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I have a piece of code:

EDIT: The _penParams are initialized as the added line below.

    ProjectionParameters _penParams = new ProjectionParameters();

    [Given(@"Rate Rule List $raterule")]
    public void Rate_Rule_List(Int32 raterule)
    {

        _penParams.RateRuleIds.Initialize();

        _penParams.RateRuleIds.Add(raterule);

    }

It references an integer array defined as:

        private Collection<Int32> rateRuleIds;
    /// <summary>
    /// A collection of rate rule Ids the member has selected. This is only relevant for an AgeServiceOptions Rates Mode.
    /// </summary>
    public Collection<Int32> RateRuleIds
    {
        get { return rateRuleIds; }
    }

Two things have happened:

  1. The .Add method is not available to me when I try to compile, it was available in a previous instance, but has disappeared since I switched from working directly with the DLL to calling a web service to do my testing.
  2. If I try to access any part of the array, any of its properties, I get a "System.NullReferenceException : Object reference not set to an instance of an object" error.

Any thoughts would be greatly appreciated!

BTW: I am using NBehave to develop a simple syntax to allow non techie people specify end user conditions to be tested.

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Stacktrace would be useful... –  João Angelo Feb 23 '10 at 14:57

5 Answers 5

up vote 1 down vote accepted

The reference to your collection is null, typically as a result of a failure to initialize the collection. The null reference exception means that you are trying to access a member on an instance that does not exist. (Is there a reason you don't initialize the collection in-line where you declare it?)

Based on other comments, I suspect that you're confused about the initialization. You state that you initialize this.rateRuleIds in ProjectionParameters(). Are you certain that ProjectionParameters() is being called before you ever do anything with rateRuleIds or RateRuleIds? If so, are you certain that the collection is not then later being set back to null?

I suggest, as a troubleshooting step, setting a breakpoint in ProjectionParameters() at the line you mention, this.rateRuleIds = new Collection<int>();, and one on the RateRuleIds.get property accessor. Then I suggest running the code to make sure that ProjectionParameters is actually executed before you ever get or use rateRuleIds. If it is executed, continue stepping through, verifying that the value of this.rateRuleIds is what you expect it to be every step of the way until you encounter your NullReferenceException.

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I had to pick one answer and Gregs proved to be most constructive in helping me disgnose the problem. The problem was twofold: 1. The RateRuleIds was readonly, and the developer has since changed it to allow me access. 2. I had to initialize the RateRuleIds array correctly by adding this line at the start of my code: penParams.RateRuleIds = new Int32[10]. The size didn't matter as there is a finite number of rate ids that can be provided. Thanks for your help, it is much appreciated. Ivor –  Ivor Feb 23 '10 at 17:04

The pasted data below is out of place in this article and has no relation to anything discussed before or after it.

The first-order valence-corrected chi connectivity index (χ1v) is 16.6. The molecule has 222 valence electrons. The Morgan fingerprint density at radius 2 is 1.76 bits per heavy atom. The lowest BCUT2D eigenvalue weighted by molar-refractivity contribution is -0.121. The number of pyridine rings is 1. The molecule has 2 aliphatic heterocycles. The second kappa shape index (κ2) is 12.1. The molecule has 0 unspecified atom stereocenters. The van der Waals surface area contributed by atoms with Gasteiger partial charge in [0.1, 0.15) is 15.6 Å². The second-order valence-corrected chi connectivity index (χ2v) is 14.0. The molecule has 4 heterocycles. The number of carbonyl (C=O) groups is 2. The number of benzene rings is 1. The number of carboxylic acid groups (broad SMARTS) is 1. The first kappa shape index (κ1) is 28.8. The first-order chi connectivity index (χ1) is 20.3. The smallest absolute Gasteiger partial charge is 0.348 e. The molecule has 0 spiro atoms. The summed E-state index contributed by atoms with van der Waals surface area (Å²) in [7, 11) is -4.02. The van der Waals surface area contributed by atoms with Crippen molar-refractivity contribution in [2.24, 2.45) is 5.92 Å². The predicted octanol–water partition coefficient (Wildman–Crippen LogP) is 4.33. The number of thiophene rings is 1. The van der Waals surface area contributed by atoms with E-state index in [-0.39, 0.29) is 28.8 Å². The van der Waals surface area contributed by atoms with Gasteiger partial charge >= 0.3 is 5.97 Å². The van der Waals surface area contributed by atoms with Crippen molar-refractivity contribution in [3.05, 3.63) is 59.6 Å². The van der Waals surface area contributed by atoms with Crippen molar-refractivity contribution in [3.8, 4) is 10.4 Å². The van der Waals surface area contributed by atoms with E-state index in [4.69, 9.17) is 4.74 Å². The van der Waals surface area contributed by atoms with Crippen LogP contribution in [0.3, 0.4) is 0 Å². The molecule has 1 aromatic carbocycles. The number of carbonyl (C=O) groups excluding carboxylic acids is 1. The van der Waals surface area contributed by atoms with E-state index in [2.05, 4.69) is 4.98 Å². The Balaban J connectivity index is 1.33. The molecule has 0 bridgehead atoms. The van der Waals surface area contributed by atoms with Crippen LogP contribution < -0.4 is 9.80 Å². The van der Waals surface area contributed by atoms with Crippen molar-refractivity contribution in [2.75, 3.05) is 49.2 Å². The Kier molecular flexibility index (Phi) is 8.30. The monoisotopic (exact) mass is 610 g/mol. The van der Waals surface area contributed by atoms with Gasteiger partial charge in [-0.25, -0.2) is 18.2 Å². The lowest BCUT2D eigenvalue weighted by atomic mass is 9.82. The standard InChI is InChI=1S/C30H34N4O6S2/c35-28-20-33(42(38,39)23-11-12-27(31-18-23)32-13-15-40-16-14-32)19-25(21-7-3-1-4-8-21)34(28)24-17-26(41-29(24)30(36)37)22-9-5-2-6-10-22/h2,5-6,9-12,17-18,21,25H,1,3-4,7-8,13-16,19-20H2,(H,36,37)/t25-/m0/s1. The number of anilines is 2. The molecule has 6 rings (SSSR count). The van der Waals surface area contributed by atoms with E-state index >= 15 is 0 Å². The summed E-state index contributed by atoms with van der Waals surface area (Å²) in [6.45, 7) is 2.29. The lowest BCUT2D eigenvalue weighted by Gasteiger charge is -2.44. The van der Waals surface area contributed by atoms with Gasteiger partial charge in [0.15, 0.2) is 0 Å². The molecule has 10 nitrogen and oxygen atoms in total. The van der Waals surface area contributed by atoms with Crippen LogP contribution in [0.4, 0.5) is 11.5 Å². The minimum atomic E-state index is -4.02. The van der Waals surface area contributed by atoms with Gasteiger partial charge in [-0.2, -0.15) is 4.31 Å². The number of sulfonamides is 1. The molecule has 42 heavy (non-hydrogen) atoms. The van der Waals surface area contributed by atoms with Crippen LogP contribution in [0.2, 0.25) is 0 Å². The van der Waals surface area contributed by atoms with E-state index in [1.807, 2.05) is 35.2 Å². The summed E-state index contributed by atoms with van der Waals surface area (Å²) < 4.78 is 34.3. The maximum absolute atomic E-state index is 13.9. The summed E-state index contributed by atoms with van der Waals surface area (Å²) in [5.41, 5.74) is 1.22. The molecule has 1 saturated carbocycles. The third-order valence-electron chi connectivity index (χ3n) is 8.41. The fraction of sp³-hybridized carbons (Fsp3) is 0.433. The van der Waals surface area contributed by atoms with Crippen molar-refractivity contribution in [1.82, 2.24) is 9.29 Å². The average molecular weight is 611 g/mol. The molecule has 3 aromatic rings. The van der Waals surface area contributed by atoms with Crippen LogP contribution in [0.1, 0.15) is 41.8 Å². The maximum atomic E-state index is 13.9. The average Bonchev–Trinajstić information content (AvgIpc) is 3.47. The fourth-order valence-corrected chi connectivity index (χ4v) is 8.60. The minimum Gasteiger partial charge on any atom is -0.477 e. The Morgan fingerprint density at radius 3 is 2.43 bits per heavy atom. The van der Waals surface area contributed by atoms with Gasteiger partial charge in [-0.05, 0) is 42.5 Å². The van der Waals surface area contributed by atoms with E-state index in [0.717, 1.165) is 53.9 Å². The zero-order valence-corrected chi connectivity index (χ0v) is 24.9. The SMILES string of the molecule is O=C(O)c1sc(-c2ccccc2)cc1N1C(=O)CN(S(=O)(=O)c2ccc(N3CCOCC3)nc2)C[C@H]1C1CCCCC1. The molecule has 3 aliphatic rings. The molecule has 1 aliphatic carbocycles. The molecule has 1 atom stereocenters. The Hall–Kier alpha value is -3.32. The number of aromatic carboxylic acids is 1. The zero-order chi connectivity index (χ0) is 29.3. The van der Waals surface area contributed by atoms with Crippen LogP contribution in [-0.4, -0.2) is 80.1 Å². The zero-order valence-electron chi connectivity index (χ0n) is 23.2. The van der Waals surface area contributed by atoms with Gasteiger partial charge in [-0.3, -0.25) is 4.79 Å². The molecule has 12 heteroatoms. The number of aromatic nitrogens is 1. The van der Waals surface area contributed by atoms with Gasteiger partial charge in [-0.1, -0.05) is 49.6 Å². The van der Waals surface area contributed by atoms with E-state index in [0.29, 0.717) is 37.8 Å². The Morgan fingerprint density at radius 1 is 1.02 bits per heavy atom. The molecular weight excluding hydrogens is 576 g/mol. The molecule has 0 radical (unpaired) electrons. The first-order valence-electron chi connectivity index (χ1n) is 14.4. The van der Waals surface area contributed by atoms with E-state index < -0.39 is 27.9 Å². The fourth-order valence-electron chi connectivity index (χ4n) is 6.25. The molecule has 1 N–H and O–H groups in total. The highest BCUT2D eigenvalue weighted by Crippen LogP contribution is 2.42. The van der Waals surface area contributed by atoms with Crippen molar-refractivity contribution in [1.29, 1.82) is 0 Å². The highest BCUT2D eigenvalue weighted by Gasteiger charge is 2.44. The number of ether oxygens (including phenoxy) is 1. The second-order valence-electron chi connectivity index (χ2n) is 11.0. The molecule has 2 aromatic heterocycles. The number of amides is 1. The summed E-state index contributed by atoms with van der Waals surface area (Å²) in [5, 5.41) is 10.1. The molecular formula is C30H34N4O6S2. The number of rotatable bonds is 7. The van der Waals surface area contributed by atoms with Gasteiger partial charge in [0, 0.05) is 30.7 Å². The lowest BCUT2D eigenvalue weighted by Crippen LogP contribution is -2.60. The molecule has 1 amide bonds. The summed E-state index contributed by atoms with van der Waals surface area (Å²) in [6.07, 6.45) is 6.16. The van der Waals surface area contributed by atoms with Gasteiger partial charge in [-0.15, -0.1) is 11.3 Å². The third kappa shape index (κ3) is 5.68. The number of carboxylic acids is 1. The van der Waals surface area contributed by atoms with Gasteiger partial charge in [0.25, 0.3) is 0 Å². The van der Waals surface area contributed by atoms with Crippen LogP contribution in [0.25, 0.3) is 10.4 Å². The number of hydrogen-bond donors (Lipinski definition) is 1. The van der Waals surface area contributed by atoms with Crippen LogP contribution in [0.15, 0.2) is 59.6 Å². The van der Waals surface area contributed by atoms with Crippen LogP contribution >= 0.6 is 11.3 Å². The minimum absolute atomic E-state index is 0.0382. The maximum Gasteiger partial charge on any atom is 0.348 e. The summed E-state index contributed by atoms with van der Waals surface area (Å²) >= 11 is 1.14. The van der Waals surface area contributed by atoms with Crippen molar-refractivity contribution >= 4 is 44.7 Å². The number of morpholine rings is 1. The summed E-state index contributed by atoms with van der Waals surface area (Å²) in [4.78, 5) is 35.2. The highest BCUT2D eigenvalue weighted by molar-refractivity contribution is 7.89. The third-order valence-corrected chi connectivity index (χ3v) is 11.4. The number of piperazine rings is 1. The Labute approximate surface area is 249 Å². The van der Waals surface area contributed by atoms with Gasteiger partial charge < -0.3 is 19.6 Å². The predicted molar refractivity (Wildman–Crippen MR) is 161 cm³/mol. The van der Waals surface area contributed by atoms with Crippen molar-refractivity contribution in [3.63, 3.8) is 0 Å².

@Ivor: For what it's worth, the developer who owns the RateRuleIds property should generally be the person responsible for ensuring that it's properly initialized before being exposed on their public interface. Glad I could help. :) –  Greg D Feb 23 '10 at 19:04
private Collection<Int32> rateRuleIds;

you need to initialize rateRuleIds as it is only declared yet.

Collection<Int32> rateRuleIds = new Collection<int>();

Declaration of an object tells compiler this object exist, this is the specification and get ready to handle it. Initialization, on the other hand allocates the memory for the object.

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1  
I think Ivor has already mentioned that he is in fact initializing the variable elsewhere... –  Josh Feb 23 '10 at 14:24
1  
If the pasted code is the initialization code, it is not (and in fact, cannot) initialize the collection because there is no setter on the RateRuleIds property. –  Greg D Feb 23 '10 at 14:37
    
The SO equivalent to the "pic or didn't happen" rule is "paste the code or you didn't write it". –  xcud Feb 23 '10 at 14:54

When do you actually initialize your Array:

rateRuleIds = new Collection<Int32>();

EDIT:

Since you have stated that you are in fact initializing the variable, then I will have to trust you. However, I am not really sure what this line is:

_penParams.RateRuleIds.Initialize();

Is Initialize() some kind of extension method? Because it is not part of the Collection class.

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Do you ever initialize your collection like so :

rateRuleIds = new Collection<Int32>();
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looks like

 private Collection<Int32> rateRuleIds;

is not initialised to a new Collection<Int32>() anywhere...

EDIT:

so you say you have initialised the collection. So is _penParams actually initialized?

Why can you not debug the code and see what the issue is?

Put a break point on the code where the collection gets initialized and make sure it is being called. Put a break point on the line that falls over and inspect the variable to see which one is null.

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public ProjectionParameters() { this.rateRuleIds = new Collection<int>(); } Its initialized in the larger collection of parameters. –  Ivor Feb 23 '10 at 14:15

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